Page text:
this is a beautiful book. 88 pages long, 1896. willa cather apparently named this book along with the scarlet letter and the adventures of huckleberry finn as the three soon-to-be-eternal cornerstones of american lit. can't help but notice moby-dick isn't on that short list, which is weird, because while reading this i just kept thinking "wow, this is sort of like moby-dick on land minus all the story and adventure." which i'm not really sure what that means, but hey... this is a great book. it' ...more
This will be one of those books that I will read a few years from now and think it was much better than the first time I read it. It is a short little book with a nameless narrator who spends the summer off the coast of Maine in search for what she thought would be some solitude, when what she discovered was that what she really needed was what she found: love and kindness and family in the form of all the characters she came across who were living on these small islands. Every chapter tells the ...more
Oct 23, 2015 Consuela rated it it was amazing  ·  review of another edition
This is a short little gem, but don't be fooled by its simplicity. The story is of a woman who is boarding in a small coastal town in Maine for the summer. She's a writer but takes the time to notice the people of the village. Nothing earthshaking happens to the narrator, but she tells the very dramatic stories of the village people in a gentle, understanding way. The people have to trust her before they will tell their stories. An old sea captain (Captain Littlepage) takes the time to tell her ...more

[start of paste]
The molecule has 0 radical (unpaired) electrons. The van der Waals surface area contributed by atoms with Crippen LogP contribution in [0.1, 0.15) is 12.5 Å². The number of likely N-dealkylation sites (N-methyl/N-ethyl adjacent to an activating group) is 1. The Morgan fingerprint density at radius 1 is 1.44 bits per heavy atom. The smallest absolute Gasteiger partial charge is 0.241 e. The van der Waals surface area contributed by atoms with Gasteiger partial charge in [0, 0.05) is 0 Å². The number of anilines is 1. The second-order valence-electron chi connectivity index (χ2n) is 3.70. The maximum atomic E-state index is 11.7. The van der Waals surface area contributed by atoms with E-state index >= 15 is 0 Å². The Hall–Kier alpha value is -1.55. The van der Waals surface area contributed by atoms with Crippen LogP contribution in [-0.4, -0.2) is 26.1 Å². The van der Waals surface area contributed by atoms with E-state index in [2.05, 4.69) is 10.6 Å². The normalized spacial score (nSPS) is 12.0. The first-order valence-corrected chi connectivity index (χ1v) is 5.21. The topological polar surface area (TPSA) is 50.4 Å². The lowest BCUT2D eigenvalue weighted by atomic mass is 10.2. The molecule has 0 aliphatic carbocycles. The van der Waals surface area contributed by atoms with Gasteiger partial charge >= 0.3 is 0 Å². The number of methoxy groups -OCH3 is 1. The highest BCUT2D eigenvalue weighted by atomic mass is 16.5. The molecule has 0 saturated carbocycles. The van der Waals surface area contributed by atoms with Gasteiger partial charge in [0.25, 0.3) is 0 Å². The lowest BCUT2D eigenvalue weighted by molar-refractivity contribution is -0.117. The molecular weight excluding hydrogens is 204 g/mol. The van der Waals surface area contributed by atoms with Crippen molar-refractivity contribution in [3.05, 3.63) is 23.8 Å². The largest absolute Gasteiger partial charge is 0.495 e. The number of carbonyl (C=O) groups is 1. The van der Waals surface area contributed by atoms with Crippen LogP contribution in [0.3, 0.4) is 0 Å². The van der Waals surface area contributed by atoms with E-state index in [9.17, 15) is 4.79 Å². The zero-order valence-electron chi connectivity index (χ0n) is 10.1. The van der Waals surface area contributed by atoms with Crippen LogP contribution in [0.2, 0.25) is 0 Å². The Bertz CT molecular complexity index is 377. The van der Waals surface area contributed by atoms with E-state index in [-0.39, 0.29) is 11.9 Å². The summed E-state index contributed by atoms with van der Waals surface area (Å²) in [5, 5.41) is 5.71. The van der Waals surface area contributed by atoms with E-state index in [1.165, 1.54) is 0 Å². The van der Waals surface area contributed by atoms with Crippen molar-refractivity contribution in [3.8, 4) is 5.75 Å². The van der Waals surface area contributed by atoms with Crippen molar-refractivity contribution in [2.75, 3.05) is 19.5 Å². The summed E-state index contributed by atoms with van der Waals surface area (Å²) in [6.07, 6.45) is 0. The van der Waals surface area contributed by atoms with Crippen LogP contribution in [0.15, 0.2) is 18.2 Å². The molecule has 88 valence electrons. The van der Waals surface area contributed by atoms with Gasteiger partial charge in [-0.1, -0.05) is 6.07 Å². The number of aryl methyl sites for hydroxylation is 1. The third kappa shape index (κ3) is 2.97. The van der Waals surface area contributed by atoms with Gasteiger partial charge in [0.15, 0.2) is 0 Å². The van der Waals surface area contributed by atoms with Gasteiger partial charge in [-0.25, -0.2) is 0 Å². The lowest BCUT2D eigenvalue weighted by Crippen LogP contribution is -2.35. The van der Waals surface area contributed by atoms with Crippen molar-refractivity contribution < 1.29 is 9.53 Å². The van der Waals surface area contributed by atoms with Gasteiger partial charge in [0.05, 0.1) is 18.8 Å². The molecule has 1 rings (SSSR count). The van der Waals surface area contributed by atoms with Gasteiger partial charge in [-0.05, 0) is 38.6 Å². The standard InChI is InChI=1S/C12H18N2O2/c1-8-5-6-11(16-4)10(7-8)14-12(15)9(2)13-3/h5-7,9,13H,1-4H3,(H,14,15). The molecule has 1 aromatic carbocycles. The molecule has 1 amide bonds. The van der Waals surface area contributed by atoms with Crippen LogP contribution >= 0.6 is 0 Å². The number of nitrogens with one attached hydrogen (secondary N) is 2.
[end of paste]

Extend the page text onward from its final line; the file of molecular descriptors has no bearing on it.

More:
Nov 10, 2014 Alan rated it really liked it  ·  review of another edition
A charming tale of life in the slow lane, perhaps equal to Montgomery's Anne of Green Gables, which features less botanical talk, and a less wild, more civilized setting. Green Gables is positively bourgeoise compared to the coastal cottages featured in Jewett. But both novels give a rich sense of the life and character of inhabitants of specific northeastern areas.
In Jewett, one of the lifelong sailors is described as a great reader all his life, which addled his brains a bit. Can this be said
Oct 07, 2013 Reid rated it really liked it  ·  review of another edition
Recommends it for: mortals